Background: Delirium is an acute disorder of cognition and attention. It affects ~15% of patients after cardiac surgery and is associated with prolonged length of stay, cognitive and functional decline, and death.1 Receiving benzodiazepines before and after cardiac surgery is associated with postoperative delirium, such that guidelines recommend avoiding their use.2,3 Benzodiazepine use during cardiac surgery remains common because of their amnestic effects and favourable hemodynamic profile.4 Randomized evidence from the intensive care unit (ICU) suggests that a benzodiazepine-free approach after cardiac surgery may reduce delirium;2 no evidence informs intraoperative benzodiazepine use. 

Objective: To evaluate whether a policy of restricted intraoperative benzodiazepine use reduces postoperative delirium when compared with a policy of liberal benzodiazepine use. 

Trial design: Multicentre, randomized, cluster crossover trial. 

Inclusion/exclusion criteria: All patients undergoing cardiac surgery at an enrolled site during the trial period are included in data collection through a waiver of individual patient consent; percutaneous procedures and secondary operations are excluded. Hospitals are included if: i) they perform ≥250 cardiac surgeries a year; ii) their cardiac anesthesia group agrees to manage patients as per both benzodiazepine policies as per their randomization schedule; and iii) if cardiac surgery patients are assessed for postoperative delirium using a validated scale ≥ 12 hours in routine clinical care. 

Trial interventions: B-Free compares 2 hospital-based cardiac anesthesia policies, both of which fall within the standard of care. Both policies allow deviations to occur when mandated by patient condition. The study expects that only 90% of patients will be treated according to the assigned policy due to appropriate deviations as described below: The “Restricted Benzodiazepine Policy” arm consists of the following: 1. No routine use of any intraoperative benzodiazepines. 2. Accepted benzodiazepine use in the case of seizure, alcohol withdrawal, severe anxiety, history of awareness during anesthesia, or known benzodiazepine dependence. 3. Accepted benzodiazepine use in patients who are hemodynamically unstable and/or have cardiac anatomy that puts them at high risk on induction of anesthesia using other agents.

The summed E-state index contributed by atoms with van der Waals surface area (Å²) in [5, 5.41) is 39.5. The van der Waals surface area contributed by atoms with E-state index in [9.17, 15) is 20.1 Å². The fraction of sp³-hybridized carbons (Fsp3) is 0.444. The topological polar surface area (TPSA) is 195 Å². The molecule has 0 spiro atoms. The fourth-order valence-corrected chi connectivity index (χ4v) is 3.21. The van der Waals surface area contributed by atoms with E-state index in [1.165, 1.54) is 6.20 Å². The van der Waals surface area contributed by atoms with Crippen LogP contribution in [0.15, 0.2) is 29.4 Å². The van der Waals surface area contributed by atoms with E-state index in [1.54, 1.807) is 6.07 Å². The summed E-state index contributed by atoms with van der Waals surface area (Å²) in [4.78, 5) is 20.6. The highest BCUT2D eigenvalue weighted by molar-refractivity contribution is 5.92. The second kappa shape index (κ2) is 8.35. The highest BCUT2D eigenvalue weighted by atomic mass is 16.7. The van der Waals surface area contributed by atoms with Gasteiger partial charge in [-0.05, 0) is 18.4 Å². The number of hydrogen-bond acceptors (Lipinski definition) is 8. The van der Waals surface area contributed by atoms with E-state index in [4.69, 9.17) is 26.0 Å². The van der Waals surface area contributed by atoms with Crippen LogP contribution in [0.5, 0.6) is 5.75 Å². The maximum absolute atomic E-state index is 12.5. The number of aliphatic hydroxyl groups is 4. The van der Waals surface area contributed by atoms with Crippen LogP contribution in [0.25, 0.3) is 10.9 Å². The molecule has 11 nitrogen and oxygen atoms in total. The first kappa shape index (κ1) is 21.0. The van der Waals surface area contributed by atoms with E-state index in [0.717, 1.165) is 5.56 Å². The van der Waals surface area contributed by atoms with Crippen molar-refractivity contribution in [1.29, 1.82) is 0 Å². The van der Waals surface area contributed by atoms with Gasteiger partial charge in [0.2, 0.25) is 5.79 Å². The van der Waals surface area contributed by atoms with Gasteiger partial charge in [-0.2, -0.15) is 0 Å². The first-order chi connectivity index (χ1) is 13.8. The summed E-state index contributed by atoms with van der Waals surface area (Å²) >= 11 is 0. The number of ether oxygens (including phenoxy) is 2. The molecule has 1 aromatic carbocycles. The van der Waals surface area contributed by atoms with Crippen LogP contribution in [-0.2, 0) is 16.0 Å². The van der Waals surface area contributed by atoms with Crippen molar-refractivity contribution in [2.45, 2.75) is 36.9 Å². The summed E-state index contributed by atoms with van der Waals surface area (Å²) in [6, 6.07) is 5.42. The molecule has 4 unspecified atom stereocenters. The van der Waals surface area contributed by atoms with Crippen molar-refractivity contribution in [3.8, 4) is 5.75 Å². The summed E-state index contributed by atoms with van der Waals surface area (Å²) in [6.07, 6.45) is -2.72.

The “Liberal Benzodiazepine Policy” arm consists of the following: 1. Intraoperative administration of the equivalent of at least 0.03mg/kg midazolam equivalent. Any benzodiazepine may be used. 2. Accepted avoidance of benzodiazepine use in patients who have contraindications to the administration of these medications (e.g., documented allergy, previous adverse reaction). 

Randomization: We randomize sites to one of the two policies to be used by all anesthetists. Sites cross-over to the other policy at random. An independent statistician randomizes each site to twelve to eighteen (according to local feasibility), 4-week crossover periods, such that each policy is applied an equal number of times. 

Outcomes: The primary outcome is the incidence of delirium up to 72 hours after cardiac surgery. The secondary outcomes are ICU and hospital length-of-stay and in-hospital mortality. 

Trial status: We completed enrollment December 11/2022 and are finalizing data collection and database cleaning. Currently, 17,452 patients have complete data in the trial database and 2,248 patients still require some data entry. We have drafted a statistical analysis plan but have not yet begun undertaking analyses. 

Trial leadership: B-Free is led by a group of Canadian female early career investigators, including Principal Investigator Dr. Jessica Spence and co-Principal Investigators Drs. Emilie Belley-Côté and Shun Fu Lee, all of whom are members of the Perioperative Care Clinical Trial Network. The trial is coordinated by the Population Health Research Institute in Hamilton, Ontario, Canada. 18/20 (90%) of sites and 17489/19700 (88.8%) of patients are Canadian.